Diseases in Cattle
Foot and mouth disease
- Anthrax is an acute, infectious febrile
disease of virtually all animals and man. It is caused by
- In India, it is well known as the cause
of sudden death of cattle, sheep and goats.
- The disease may occur in a peracute, acute
or sub-acute form. In the first, the animal dies suddenly,
rarely showing any symptoms.
- In acute and sub-acute forms, there may
be high rise in body temperature and signs of intense pain.
Treatment and control
- Due to the acute nature of the disease
resulting in sudden death, treatment is usually not possible
in animals even though anthrax bacilli are clines. Treatment
is of use in cases showing sub-acute form of the disease.
- This disease is widespread amongst
cattle in certain parts of India, particularly in Karnataka,
Tamil Nadu, Andhra Pradesh and Maharashtra. Sporadic cases
occur in the northern and eastern states of the country.
- The disease is common in areas with
moderate rainfall and where dry-crop cultivation is common.
- Young animals in the prime of condition
and six months to three years old are affected more than
others. Buffaloes usually suffer from a milder form of the
disease. Outbreaks generally occur with the onset of rains.
True black-quarter is caused by Clostridium chauvoei.
- It affects mostly start and sturdy
animals. Fever with redness of eye. Hot painful swelling
in the affected leg. Crepitating sound on pressing the affected
part of muscle. Death may occur in severe cases in 1 or
- The disease usually occurs in an acute
form, affected animals dying within 24 to 48 hours of the
onset of symptoms.
- There is high fever with a hot, tense,
painful swelling usually in one of the quarters, more often
a hind-quarter, although such swelling may also occur in
other before death, the swelling becomes cold and painless
and crepitates on pressure due to the presence of gas in
Prevention and control
To prevent the spread of infection
and contamination of the soil with spores of the causal
organisms, carcases of animals dead of black-quarter should
be either buried deep and covered over with lime or should
Administration of penicillin in
repeated doses may be effective if injected before muscle
damage has been caused.
Use of black-quarter vaccine protects
animals against the disease for about a year. Animals
should be vaccinated with this about three to one month
before the onset of rains.
Contagious bovine abortion
- This disease of cattle and buffaloes,
usually termed brucellosis, is caused by Brucella abortus,
a small gram-negative coccobacillus, also known as Bang's
- The disease occurs on most breeding
farms in western countries. It is also fairly widely prevalent
- The disease affects animals of all ages
and of both sexes.
- In the initial stages it shows no symptoms
and hardly any evidence of fever. As the infection progresses,
the organisms become localized at sites where they are able
to persist, the most usual of these sites in the female
being the uterus, the udder and the supramammary lymph nodes,
and in the male the genital glands.
Prevention and control
- Introduced into a fresh herd, the
disease may spread rapidly.
- It is, therefore, necessary that
before purchasing animals for a disease-free herd they are
carefully examined for evidence of the infection.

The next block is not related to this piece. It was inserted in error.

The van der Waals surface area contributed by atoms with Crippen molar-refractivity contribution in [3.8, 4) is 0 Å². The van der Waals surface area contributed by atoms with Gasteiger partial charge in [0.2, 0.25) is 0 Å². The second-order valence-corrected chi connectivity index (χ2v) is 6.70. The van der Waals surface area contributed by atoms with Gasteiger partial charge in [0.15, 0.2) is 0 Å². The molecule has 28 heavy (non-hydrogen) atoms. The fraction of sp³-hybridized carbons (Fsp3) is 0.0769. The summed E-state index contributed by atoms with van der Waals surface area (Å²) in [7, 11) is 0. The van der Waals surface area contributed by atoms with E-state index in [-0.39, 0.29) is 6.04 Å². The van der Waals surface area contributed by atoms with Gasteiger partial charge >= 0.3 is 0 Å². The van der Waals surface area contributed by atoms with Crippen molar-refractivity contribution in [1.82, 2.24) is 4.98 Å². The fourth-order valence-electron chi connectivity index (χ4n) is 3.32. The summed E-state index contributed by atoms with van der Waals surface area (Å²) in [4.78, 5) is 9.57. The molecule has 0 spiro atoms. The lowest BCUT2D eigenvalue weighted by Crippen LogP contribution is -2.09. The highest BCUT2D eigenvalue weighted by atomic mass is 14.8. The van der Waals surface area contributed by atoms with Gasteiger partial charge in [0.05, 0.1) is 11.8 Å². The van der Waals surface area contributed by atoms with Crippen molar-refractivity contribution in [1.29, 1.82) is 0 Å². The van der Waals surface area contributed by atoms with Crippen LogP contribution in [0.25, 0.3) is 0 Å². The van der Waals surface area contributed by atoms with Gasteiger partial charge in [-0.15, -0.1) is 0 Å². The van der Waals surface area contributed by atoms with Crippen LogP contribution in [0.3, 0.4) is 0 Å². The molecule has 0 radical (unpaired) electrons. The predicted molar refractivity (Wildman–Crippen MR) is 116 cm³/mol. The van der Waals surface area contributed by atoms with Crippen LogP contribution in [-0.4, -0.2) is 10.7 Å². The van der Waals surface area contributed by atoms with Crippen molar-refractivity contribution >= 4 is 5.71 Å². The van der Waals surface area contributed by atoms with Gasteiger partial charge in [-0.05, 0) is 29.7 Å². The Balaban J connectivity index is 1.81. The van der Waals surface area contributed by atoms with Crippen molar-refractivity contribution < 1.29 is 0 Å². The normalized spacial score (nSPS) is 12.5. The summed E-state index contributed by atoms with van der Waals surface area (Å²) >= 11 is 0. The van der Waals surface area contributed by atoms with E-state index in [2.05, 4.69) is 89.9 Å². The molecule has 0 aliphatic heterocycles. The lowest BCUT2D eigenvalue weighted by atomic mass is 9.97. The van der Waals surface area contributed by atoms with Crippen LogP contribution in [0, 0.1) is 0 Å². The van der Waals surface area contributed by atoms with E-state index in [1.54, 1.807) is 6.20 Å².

- This disease is characterized by
the inflammation of the udder, resulting in changes in the
udder tissue and its secretion.
- Infectious mastitis results from
infection with one or more of the many organisms associated
with cattle in all countries where dairy industry is well
developed, and the disease is of great economic importance
to the milk producer.
- The disease is also widely prevalent
in milch animals in India.
- Clinically, the disease may be recognized
as acute, sub-acute or chronic, and these forms may depend
on the type of the causal organism concerned. It may be
accompanied by systemic disturbance, with a rise in body
temperature of the affected animal and other febrile symptoms,
but usually it occurs in the form of a localized involvement
of the udder, with a progressive damage to the udder tissue.
- The milk is affected both in quality
and in quantity, and as a result of permanent impairment
of the function of one or more quarters milk production
may cease altogether. Both cows and she-buffaloes suffer
from the disease.
- Success depends on the nature of the aetiological
agent involved, the severity of the disease and the extent
- Complete recovery with freedom from bacterial
infection can be obtained in cases of recent infection and
in those where fibrosis has taken place only to a small
- Such drugs as acriflavine, gramicidin
and tyrothricin have now ceased to be in use, and have given
place to the more effective drugs, such as sulphonamides,
penicillin and streptomycin.
- The infection, although mostly occurring
in cows, sometimes also occurs in buffaloes.
- Under natural conditions the infection
takes place through inoculation by the cutaneous route and
readily spreads from one animal to another through the agency
- The occurrence of the disease is not often
reported since it is localized only to the teats and udder
and occasionally to the hairless parts of the body.
- Pox occurs in buffaloes, but in a considerably
milder form than in cows.
- The food-and-mouth disease is a highly
communicable disease affecting cloven-footed animals. It
is characterized by fever, formation of vesicles and blisters
in the mouth, udder, teats and on the skin between the toes
and above the hoofs.
- Animals recovered from the disease present
a characteristically rough coat and deformation of the hoof.
- In India, the disease is widespread and
assumes a position of importance in livestock industry.
- The disease spreads by direct contact or
indirectly through infected water, manure, hay and pastures.
- It is also conveyed by cattle attendants.
It is known to spread through recovered animals, field rats,
porcupines and birds.
- Foot-and-mouth disease occurs in a relatively
milk form in India and is seldom fatal. It occurs practically
all the year round.
Fever with 104-1050 F
Profuse salivation ropes of stringy
saliva hangs from mouth
Vesicles appear in mouth and in
the inter digital space
- Cross bred cattle are highly susceptible
Quick spread and the occurrence of lesions
in the mouth and feet of affected animals are characteristic
It presents some similarity to rinderpest,